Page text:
I don't think anybody is disputing that work programs can be a good thing. The question is rather whether it is appropriate to [em]require[/em] people to participate in them, and whether it is appropriate for private businesses to benefit from that requirement.

bandit0013 wrote:

I tend to think that if my sister can get out and go to work every day, so can other people.

No one is arguing that people who are capable of working should be getting a free ride.

bandit0013 wrote:

As someone who has a sister with Downs Syndrome, let me say that the work program she goes to gives her a chance to feel self esteem over doing a job like everyone else. It gives her time away from home and a social atmosphere with other disabled people who don't look down on her or snub her (not that they don't have their own social circles, but you don't get snubbed for being disabled).

I tend to think that if my sister can get out and go to work every day, so can other people. And as far as being mentally capable of working... like I said, she has downs. She can clean things, she can do basic sorting of parts, etc. The bar for being mentally capable of working is pretty low. Not to mention that like most downs people she has thyroid issues and as such is grossly overweight.

She is paid for that work, right?

Hypatian wrote:

But: Do you think that she should be [em]required[/em] to work (without pay) in order to get assistance?

I don't think anybody is disputing that work programs can be a good thing. The question is rather whether it is appropriate to [em]require[/em] people to participate in them, and whether it is appropriate for private businesses to benefit from that requirement.

As long as there are parks that need cleaning, animal shelters with animals that need walking and other care, aid groups like the red cross that need volunteers, truly disabled people that need assistance and/or company...

Yes, I don't see why it's a problem to expect them to give back to receive. It shouldn't be full time, because they should be looking for work, training, etc, but would 15 hours a week be awful?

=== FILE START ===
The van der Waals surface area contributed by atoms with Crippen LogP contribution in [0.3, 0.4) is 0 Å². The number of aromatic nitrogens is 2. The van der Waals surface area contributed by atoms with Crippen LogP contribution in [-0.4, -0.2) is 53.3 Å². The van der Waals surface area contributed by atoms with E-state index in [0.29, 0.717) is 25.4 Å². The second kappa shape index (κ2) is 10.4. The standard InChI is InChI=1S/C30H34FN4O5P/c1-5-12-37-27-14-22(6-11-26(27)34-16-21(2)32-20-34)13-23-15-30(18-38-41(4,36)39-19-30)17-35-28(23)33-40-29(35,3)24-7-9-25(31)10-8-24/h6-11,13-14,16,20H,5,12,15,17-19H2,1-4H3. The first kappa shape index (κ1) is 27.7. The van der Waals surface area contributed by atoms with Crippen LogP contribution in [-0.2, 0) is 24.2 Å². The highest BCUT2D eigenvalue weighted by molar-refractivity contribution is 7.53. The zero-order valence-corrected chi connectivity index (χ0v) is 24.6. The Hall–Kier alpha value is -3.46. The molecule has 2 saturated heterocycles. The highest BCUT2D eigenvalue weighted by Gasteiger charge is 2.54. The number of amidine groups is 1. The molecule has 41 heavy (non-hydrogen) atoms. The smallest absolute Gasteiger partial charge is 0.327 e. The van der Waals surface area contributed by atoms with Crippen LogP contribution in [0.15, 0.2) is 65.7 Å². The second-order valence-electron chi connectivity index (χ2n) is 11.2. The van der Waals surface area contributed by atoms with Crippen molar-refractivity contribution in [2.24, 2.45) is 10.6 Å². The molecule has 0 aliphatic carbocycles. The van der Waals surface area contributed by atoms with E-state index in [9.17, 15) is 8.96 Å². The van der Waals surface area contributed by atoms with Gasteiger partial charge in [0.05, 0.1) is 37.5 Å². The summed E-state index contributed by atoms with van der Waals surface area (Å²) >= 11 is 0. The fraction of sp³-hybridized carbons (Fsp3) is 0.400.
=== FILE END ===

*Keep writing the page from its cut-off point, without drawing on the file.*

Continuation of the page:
SixteenBlue wrote:

She is paid for that work, right?

Not really. Well below minimum wage take home.

To clarify, I think a good chunk of what she would be paid goes back into the government pool that helps pay for things people like her receive. It's a win for the business because they get cheap labor to do trivial things that they wouldn't want to hire someone for at a nominal wage and it's a win for the government because they save a portion of what they're paying out. It's a win for my sister because of the self esteem and social perk.

I don't see how anyone is being harmed.

bandit0013 wrote:
Hypatian wrote:

But: Do you think that she should be [em]required[/em] to work (without pay) in order to get assistance?

I don't think anybody is disputing that work programs can be a good thing. The question is rather whether it is appropriate to [em]require[/em] people to participate in them, and whether it is appropriate for private businesses to benefit from that requirement.

As long as there are parks that need cleaning, animal shelters with animals that need walking and other care, aid groups like the red cross that need volunteers, truly disabled people that need assistance and/or company...

Yes, I don't see why it's a problem to expect them to give back to receive. It shouldn't be full time, because they should be looking for work, training, etc, but would 15 hours a week be awful?

My main concern is simply the without pay part.

SixteenBlue wrote:
bandit0013 wrote:
Hypatian wrote:

But: Do you think that she should be [em]required[/em] to work (without pay) in order to get assistance?

I don't think anybody is disputing that work programs can be a good thing. The question is rather whether it is appropriate to [em]require[/em] people to participate in them, and whether it is appropriate for private businesses to benefit from that requirement.

As long as there are parks that need cleaning, animal shelters with animals that need walking and other care, aid groups like the red cross that need volunteers, truly disabled people that need assistance and/or company...

Yes, I don't see why it's a problem to expect them to give back to receive. It shouldn't be full time, because they should be looking for work, training, etc, but would 15 hours a week be awful?

My main concern is simply the without pay part.

What if it was two tiered? You don't do anything, you get absolute subsistence level. If you do, you get a bit more.

bandit0013 wrote:
SixteenBlue wrote:
bandit0013 wrote:
Hypatian wrote:

But: Do you think that she should be [em]required[/em] to work (without pay) in order to get assistance?

I don't think anybody is disputing that work programs can be a good thing. The question is rather whether it is appropriate to [em]require[/em] people to participate in them, and whether it is appropriate for private businesses to benefit from that requirement.

As long as there are parks that need cleaning, animal shelters with animals that need walking and other care, aid groups like the red cross that need volunteers, truly disabled people that need assistance and/or company...

Yes, I don't see why it's a problem to expect them to give back to receive. It shouldn't be full time, because they should be looking for work, training, etc, but would 15 hours a week be awful?

My main concern is simply the without pay part.

What if it was two tiered? You don't do anything, you get absolute subsistence level. If you do, you get a bit more.

Presuming that the person has the ability to work? That sounds like an improvement over the plan in the OP. I'm not sure I'm knowledgeable enough on the subject to say if it's the absolute best plan.